Upper Tribunal finds that two year past presence test in DLA is unlawful
Monday 30th November 2020
In a recent decision the Upper Tribunal found that the two-year past presence test discriminated against two severely disabled children.
Both children were UK nationals whose families had returned to the UK after a period living abroad. When they tried to claim Disability Living Allowance (DLA) for their children, they were refused benefit until their disabled child had spent two years out of the previous three in the UK.
What is the past presence test?
In order to be paid DLA, one of the tests a child must meet is to show that they have lived in the UK for a certain period of time.
This used to be having spent 26 weeks out of the previous year in the UK, but the government decided to revise the test in 2013, extending the required period to 104 weeks out of the previous 156 weeks for children aged three-15.
The Upper Tribunal has now found that this revised two-year past presence was unlawful as it breached the human rights of the two disabled children whose cases it considered. Having decided the revised test was unlawful, the Judge in these cases found that the original 26 week test should have been applied instead and backdated each child's DLA award accordingly.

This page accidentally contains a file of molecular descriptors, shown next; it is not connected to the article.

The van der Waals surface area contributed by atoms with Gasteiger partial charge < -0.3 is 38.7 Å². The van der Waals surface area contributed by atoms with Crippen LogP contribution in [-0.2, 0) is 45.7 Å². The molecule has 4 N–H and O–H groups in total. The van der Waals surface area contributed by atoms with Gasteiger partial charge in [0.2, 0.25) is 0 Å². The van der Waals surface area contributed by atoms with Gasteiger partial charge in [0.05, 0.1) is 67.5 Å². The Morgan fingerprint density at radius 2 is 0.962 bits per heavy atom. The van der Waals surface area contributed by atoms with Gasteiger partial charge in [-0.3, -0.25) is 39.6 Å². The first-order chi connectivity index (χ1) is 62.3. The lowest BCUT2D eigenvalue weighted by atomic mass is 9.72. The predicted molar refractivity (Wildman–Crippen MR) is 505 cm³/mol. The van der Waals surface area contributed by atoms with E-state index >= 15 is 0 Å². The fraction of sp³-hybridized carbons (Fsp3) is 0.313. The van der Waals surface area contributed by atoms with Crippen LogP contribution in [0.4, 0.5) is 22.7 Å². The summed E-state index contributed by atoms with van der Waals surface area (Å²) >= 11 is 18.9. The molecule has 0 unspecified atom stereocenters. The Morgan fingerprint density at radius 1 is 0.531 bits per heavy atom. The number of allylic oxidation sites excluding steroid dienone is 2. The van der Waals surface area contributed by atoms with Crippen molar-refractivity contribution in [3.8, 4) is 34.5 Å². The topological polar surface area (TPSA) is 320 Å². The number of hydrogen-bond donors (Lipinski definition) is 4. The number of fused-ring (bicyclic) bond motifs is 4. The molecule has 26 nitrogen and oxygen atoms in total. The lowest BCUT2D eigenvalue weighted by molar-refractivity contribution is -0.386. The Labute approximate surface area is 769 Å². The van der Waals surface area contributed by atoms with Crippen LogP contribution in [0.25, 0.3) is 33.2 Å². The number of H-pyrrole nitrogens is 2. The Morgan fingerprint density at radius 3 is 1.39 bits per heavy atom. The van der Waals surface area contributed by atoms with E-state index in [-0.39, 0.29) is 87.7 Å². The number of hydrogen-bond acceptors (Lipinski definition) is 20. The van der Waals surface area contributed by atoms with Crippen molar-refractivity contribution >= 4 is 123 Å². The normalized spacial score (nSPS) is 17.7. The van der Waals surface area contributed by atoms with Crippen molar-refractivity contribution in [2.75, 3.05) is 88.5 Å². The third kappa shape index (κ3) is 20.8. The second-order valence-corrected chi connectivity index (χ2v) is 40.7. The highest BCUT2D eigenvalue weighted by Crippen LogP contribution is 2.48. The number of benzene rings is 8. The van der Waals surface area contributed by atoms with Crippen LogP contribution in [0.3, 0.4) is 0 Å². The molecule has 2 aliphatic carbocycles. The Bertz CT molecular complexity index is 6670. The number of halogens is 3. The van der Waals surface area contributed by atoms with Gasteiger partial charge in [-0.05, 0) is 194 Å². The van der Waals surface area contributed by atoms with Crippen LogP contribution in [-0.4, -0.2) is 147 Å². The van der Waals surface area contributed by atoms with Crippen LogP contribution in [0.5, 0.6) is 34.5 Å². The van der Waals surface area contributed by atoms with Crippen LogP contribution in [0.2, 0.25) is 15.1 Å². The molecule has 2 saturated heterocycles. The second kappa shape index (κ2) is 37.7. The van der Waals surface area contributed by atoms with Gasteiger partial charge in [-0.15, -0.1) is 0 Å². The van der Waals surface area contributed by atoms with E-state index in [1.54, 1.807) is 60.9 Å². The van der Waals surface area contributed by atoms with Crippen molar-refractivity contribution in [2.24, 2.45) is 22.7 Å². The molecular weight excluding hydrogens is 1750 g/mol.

This Upper Tribunal is EK v SSWP CDLA/2019/2018 and TS v SSWP CDLA/2208/2018 also known as EK and TS.
What are the implications of this decision?
Where a child aged between three-15 claims DLA, the DWP should now apply a 26-week past presence test (PPT) rather than a two-year test. Different tests already apply to younger children.
If you are a parent of a child aged over three who was recently refused DLA on the basis that they had not yet been in the UK for 104 weeks, you should seek advice about getting that decision revised on the basis that the decision in EK and TS means that the two-year PPT must be disapplied and the 26-week test used instead.
If you already have an appeal lodged, contact the Tribunal to ask that they follow the decision in EK and TS.